Rafael Nadal’s shocking rankings drop confirmed as he undergoes surgery

Kevin Palmer
Rafael Nadal after a match
Rafael Nadal post match

Rafael Nadal’s presence is being sadly missed at this year’s French Open and now he is set to face a dramatic fall from grace when the next round of ATP rankings are released after the final in Paris.

It was confirmed that Nadal underwent surgery on Friday evening in a bid to discover the extent of his hip problem.

The 22-time Grand Slam champion only expected to be out for six to eight weeks with the injury he suffered at the Australian Open in January but nearly five months on he has not recovered.

Nadal was forced to miss the French Open for the first time in nearly two decades having admitted his team had not been able to find a solution to the issue.

The Spaniard, who turns 37 on Saturday, announced last month that he would be taking a break, potentially for the rest of the season, before what he expects to be farewell tour next year.

Nadal’s representatives revealed the surgical intervention on Friday, with the 14-time French Open champion undergoing an arthroscopic investigation on his left psoas muscle in Barcelona.

The results are expected to be announced imminently and his continued absence from the game means his ranking is taking a huge hit.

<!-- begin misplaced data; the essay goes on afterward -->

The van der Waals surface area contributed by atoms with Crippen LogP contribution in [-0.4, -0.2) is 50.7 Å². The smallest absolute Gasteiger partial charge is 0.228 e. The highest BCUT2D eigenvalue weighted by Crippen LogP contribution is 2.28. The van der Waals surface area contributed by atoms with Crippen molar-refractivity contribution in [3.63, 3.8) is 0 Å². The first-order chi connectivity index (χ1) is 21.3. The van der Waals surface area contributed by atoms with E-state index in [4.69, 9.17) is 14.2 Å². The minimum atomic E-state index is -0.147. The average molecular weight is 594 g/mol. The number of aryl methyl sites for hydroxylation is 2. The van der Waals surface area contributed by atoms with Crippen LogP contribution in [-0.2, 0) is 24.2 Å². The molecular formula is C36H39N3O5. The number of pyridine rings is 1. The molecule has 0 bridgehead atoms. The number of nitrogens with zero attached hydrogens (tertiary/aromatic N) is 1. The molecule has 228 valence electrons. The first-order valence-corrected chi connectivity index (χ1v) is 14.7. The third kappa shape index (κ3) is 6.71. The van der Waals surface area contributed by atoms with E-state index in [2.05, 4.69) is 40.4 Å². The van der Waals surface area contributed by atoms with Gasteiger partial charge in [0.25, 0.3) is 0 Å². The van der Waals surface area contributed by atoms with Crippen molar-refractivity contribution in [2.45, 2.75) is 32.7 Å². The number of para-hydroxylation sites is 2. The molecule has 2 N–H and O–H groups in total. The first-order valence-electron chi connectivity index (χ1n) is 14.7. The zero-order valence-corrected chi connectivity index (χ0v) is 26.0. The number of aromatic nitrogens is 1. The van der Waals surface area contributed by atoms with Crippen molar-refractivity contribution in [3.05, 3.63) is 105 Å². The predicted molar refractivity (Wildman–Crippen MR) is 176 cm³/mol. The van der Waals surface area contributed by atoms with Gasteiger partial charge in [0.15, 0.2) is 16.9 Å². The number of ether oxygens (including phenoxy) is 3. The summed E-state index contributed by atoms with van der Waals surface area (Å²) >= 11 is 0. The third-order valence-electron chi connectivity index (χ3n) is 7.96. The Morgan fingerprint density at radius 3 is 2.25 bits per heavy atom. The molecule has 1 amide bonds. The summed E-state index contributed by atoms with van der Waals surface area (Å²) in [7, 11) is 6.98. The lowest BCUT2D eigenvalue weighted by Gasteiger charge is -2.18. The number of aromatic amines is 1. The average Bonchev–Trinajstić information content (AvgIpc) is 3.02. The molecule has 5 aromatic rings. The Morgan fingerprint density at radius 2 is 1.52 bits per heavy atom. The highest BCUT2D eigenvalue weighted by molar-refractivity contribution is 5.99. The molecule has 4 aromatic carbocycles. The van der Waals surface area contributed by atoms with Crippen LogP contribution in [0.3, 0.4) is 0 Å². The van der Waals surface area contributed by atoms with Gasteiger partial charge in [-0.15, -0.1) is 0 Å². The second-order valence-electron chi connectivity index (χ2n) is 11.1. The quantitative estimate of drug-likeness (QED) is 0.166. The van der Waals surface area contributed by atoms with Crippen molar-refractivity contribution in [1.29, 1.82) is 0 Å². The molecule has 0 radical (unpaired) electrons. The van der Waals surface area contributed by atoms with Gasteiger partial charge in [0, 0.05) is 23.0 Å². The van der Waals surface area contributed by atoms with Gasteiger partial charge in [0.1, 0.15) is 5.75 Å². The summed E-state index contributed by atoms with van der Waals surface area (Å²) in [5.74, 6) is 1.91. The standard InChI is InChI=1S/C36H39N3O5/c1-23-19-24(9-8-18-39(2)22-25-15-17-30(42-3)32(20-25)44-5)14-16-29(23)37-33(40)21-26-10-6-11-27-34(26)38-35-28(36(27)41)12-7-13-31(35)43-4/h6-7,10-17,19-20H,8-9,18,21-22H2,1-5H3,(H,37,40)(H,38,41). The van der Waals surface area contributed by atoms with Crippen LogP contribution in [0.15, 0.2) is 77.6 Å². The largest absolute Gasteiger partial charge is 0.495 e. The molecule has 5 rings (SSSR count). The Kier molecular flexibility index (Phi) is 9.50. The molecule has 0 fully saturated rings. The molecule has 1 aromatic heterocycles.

Nadal set a remarkable record of maintaining his position in the top ten of the ATP rankings for almost 18 years, remaining in the game’s elite list from April 2005 to March 2023.

Injuries have blighted his story in recent months and he confirmed at the end of May that he would not be fit enough to defend his French Open title at Roland Garros.

His absence from the second Grand Slam of 2023 will have a massive impact on his ranking when the new numbers are confirmed on June 12th, with the provisional list suggesting Nadal will drop to a position in the mid-130s in the ATP list.

With Nadal also set to miss Wimbledon, he could be ranked as low as 150 by the time if he returns to action later this year.

That comeback continues to be laced with uncertainty, as Nadal has confirmed he is unsure when he will return to action.

“I need to stop for a while. My position is to stop and I don’t know when I can come back to the practice court,” said Nadal.

“I will stop for a while, maybe one month, maybe two months, maybe three months. I am a guy who doesn’t like to predict too much the future. I am following what I believe is the right thing to do for my body and my personal happiness.

“I don’t want to say one thing and do the other. It is better to hold the options open and see what is the best calendar possible.

“I would like to play the things that are important for me and of course the Olympic Games is an important competition and one I hope to play. Will it be my last or not? I cannot say.”

Nadal will have no trouble getting into tournaments when he returns, with wild cards certain to be offer to one of the game’s all-time greats.

Yet his army of fans around the world will not be waiting to discover the outcome of his surgery, which could hasten the end of his glorious career.

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